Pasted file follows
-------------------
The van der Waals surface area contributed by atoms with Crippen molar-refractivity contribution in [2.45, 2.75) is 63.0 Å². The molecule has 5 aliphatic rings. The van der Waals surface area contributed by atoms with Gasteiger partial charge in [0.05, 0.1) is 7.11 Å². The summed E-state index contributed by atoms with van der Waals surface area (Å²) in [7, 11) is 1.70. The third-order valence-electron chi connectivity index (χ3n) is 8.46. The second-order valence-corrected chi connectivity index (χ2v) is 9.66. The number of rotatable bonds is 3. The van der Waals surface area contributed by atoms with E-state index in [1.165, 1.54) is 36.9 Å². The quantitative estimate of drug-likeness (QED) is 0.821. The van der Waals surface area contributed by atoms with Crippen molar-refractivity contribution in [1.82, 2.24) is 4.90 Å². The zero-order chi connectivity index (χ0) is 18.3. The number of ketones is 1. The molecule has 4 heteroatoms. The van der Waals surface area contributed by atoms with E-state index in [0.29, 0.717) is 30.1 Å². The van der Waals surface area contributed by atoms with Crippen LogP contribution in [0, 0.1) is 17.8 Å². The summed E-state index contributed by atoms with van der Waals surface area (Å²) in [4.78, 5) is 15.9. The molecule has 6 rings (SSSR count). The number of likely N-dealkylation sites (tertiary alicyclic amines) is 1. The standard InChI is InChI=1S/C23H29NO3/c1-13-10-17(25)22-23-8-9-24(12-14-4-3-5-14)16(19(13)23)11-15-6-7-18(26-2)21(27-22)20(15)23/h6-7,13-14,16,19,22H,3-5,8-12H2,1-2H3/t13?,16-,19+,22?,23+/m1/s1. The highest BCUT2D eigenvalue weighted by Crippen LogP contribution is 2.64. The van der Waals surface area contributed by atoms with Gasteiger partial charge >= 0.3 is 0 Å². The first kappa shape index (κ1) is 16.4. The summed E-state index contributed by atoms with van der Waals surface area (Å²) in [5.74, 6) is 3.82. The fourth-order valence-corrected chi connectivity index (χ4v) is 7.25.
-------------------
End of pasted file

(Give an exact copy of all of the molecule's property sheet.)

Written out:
The van der Waals surface area contributed by atoms with Crippen molar-refractivity contribution in [2.45, 2.75) is 63.0 Å². The molecule has 5 aliphatic rings. The van der Waals surface area contributed by atoms with Gasteiger partial charge in [0.05, 0.1) is 7.11 Å². The summed E-state index contributed by atoms with van der Waals surface area (Å²) in [7, 11) is 1.70. The third-order valence-electron chi connectivity index (χ3n) is 8.46. The second-order valence-corrected chi connectivity index (χ2v) is 9.66. The number of rotatable bonds is 3. The van der Waals surface area contributed by atoms with E-state index in [1.165, 1.54) is 36.9 Å². The quantitative estimate of drug-likeness (QED) is 0.821. The van der Waals surface area contributed by atoms with Crippen molar-refractivity contribution in [1.82, 2.24) is 4.90 Å². The zero-order chi connectivity index (χ0) is 18.3. The number of ketones is 1. The molecule has 4 heteroatoms. The van der Waals surface area contributed by atoms with E-state index in [0.29, 0.717) is 30.1 Å². The van der Waals surface area contributed by atoms with Crippen LogP contribution in [0, 0.1) is 17.8 Å². The summed E-state index contributed by atoms with van der Waals surface area (Å²) in [4.78, 5) is 15.9. The molecule has 6 rings (SSSR count). The number of likely N-dealkylation sites (tertiary alicyclic amines) is 1. The standard InChI is InChI=1S/C23H29NO3/c1-13-10-17(25)22-23-8-9-24(12-14-4-3-5-14)16(19(13)23)11-15-6-7-18(26-2)21(27-22)20(15)23/h6-7,13-14,16,19,22H,3-5,8-12H2,1-2H3/t13?,16-,19+,22?,23+/m1/s1. The highest BCUT2D eigenvalue weighted by Crippen LogP contribution is 2.64. The van der Waals surface area contributed by atoms with Gasteiger partial charge >= 0.3 is 0 Å². The first kappa shape index (κ1) is 16.4. The summed E-state index contributed by atoms with van der Waals surface area (Å²) in [5.74, 6) is 3.82. The fourth-order valence-corrected chi connectivity index (χ4v) is 7.25.